• nitrates/nitrites
  • soy/gluten/corn are often added to processed meats (those are bad!)
  • when you eat meat, you're more likely to eat cheese, french fries, drink beer/soda, and have no veggies included with your meal, and no, ketchup doesn't count as a vegetable

What I eat for protein:

  • Clean Meat!
  • uncured, no sugar added organic bacon
  • no nitrates or nitrites
  • organic hormone free chicken
  • organic grass fed beef
  • nothing with gluten/dairy/corn/soy
  • organic, cage free brown eggs
  • wild caught salmon/shrimp
  • a wide variety of vegetables, fruit, lactose free ghee, and healthy fats

I'm finally getting enough protein into my diet, I feel better, and my autoimmune condition is under control, with the food I eat.


What you choose to put into your body can have countless effects.  If you prefer to eat junk food and low nutritional value foods, you can expect some risks to come along with that type of lifestyle.  I choose to eat a relatively clean diet, as mentioned above.  My autoimmune condition is under control, I have tons of energy and am not on any medications.  Food can be used as medicine!  Always check the ingredients and make smart choices as much as possible.  Do your research and question where your food is coming from.

 

*Main image source: http://blogs.discovermagazine.com/d-brief/files/2015/01/shutterstock_151420331.jpg

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Cold and Flu Season: Boosting Your Immunity Naturally

In today's society we are used to going to the doctor only when we are sick (sick care), instead, we need to focus on preventative care. Do you want to mask symptoms or get the underlying problem fixed? Treating problems before they surface is more effective and cheaper. Boost your immune system year round with supplementation and chiropractic care to minimize sickness.  Eating healthy year round can help you stay a few steps ahead of illness.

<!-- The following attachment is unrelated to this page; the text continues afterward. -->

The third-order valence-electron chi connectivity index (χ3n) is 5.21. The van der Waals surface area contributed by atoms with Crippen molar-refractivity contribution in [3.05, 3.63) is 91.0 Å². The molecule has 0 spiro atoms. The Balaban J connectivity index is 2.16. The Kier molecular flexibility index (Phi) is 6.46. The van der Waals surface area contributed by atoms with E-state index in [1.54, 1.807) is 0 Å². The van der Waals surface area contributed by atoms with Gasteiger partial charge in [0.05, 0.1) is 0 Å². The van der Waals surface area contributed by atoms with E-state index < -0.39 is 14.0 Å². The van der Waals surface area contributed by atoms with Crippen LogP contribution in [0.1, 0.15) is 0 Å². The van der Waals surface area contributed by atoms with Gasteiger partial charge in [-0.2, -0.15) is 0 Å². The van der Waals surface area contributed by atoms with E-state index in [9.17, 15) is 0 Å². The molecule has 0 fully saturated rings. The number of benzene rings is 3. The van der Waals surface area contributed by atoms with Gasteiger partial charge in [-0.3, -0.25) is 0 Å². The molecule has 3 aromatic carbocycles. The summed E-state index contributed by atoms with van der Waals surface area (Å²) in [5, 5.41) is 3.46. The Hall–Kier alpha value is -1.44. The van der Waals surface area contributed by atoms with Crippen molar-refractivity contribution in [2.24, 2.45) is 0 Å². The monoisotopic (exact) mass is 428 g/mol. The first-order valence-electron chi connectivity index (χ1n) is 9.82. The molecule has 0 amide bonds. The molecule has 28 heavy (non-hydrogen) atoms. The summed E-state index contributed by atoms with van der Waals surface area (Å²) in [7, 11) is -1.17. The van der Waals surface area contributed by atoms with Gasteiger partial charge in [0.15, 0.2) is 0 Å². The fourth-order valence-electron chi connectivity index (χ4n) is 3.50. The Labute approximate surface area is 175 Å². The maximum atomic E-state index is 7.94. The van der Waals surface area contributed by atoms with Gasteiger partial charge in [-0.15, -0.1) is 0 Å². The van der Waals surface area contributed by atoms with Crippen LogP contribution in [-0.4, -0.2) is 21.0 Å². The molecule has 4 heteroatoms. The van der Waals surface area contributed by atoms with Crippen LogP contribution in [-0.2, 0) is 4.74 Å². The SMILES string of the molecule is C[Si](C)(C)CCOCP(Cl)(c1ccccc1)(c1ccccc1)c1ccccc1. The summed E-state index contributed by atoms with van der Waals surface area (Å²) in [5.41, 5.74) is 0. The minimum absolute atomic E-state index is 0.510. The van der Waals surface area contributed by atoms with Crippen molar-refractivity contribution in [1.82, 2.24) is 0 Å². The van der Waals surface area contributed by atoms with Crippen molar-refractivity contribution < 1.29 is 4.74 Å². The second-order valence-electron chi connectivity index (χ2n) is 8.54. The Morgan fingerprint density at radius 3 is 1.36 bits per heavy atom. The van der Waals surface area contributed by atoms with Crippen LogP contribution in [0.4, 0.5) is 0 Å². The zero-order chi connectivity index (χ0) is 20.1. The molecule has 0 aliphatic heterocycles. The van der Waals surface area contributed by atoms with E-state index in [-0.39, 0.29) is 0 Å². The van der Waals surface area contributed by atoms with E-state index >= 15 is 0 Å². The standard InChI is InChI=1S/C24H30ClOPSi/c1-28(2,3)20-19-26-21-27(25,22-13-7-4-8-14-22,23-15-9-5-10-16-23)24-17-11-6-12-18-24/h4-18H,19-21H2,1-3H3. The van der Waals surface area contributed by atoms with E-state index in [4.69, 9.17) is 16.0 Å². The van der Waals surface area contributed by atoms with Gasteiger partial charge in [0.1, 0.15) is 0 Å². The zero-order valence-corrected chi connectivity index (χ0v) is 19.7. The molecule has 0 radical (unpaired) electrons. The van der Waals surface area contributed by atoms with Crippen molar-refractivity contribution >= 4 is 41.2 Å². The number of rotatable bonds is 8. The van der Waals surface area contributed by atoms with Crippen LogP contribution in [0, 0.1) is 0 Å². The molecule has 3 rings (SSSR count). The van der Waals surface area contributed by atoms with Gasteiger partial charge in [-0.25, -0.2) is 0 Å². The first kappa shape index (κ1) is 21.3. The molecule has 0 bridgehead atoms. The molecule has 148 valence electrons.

Food as medicine

  • Onion: Red/Yellow; contain flavonols and quercetin, powerful antioxidants that help to decrease histamine release. Sulfur found in onions and garlic have anti-inflammatory properties which help to ease aches, pains and congestion caused by the cold/flu.
  • Garlic: Contains allicin, an antioxidant with anti-viral, anti-bacterial, anti-fungal capabilities. Helps to shorten and reduce cold symptoms. Allicin becomes active after being chopped/minced/crushed and is destroyed at high temperatures, so try to sprinkle freshly chopped garlic in soups, on pizza/pasta, etc. Allow garlic to "sit" for 10 minutes before ingesting to allow immune-boosting properties to become activated.
  • Echinacea: Fights inflammation, bacterial/viral infections; boosts the immune and lymphatic systems by stimulating white blood cells. It can help to reduce the duration of a cold by several days when taken at the first sign of symptoms.
  • Zinc lozenges: Decrease cold duration and helps to attack nose and throat viruses while boosting overall immunity. Take at the first sign of a cold for best results.
  • Goldenseal: Contains the anti-fungal phytochemical, Beribine, which fights infection/inflammation and helps to strengthen the immune system. It can be found in combination with Echinacea; alcohol-free varieties are best. (Note: not to be taken for extended periods of time; take as directed by your healthcare provider.)